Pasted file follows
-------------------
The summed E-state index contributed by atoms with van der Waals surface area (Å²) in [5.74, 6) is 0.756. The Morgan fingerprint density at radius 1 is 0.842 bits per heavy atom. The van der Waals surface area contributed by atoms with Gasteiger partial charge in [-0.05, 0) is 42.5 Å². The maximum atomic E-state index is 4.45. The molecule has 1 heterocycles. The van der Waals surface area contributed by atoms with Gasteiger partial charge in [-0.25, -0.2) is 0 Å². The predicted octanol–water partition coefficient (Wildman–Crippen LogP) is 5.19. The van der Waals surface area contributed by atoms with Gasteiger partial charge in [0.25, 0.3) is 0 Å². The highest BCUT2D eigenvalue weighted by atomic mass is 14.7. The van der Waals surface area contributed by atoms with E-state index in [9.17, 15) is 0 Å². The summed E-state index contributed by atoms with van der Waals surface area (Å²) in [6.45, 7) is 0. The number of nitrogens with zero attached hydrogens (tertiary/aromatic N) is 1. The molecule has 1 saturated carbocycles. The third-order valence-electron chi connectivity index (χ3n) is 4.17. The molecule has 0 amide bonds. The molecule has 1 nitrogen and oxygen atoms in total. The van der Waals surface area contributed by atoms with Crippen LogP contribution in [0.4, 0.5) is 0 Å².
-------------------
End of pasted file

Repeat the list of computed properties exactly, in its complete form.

The summed E-state index contributed by atoms with van der Waals surface area (Å²) in [5.74, 6) is 0.756. The Morgan fingerprint density at radius 1 is 0.842 bits per heavy atom. The van der Waals surface area contributed by atoms with Gasteiger partial charge in [-0.05, 0) is 42.5 Å². The maximum atomic E-state index is 4.45. The molecule has 1 heterocycles. The van der Waals surface area contributed by atoms with Gasteiger partial charge in [-0.25, -0.2) is 0 Å². The predicted octanol–water partition coefficient (Wildman–Crippen LogP) is 5.19. The van der Waals surface area contributed by atoms with Gasteiger partial charge in [0.25, 0.3) is 0 Å². The highest BCUT2D eigenvalue weighted by atomic mass is 14.7. The van der Waals surface area contributed by atoms with E-state index in [9.17, 15) is 0 Å². The summed E-state index contributed by atoms with van der Waals surface area (Å²) in [6.45, 7) is 0. The number of nitrogens with zero attached hydrogens (tertiary/aromatic N) is 1. The molecule has 1 saturated carbocycles. The third-order valence-electron chi connectivity index (χ3n) is 4.17. The molecule has 0 amide bonds. The molecule has 1 nitrogen and oxygen atoms in total. The van der Waals surface area contributed by atoms with Crippen LogP contribution in [0.4, 0.5) is 0 Å².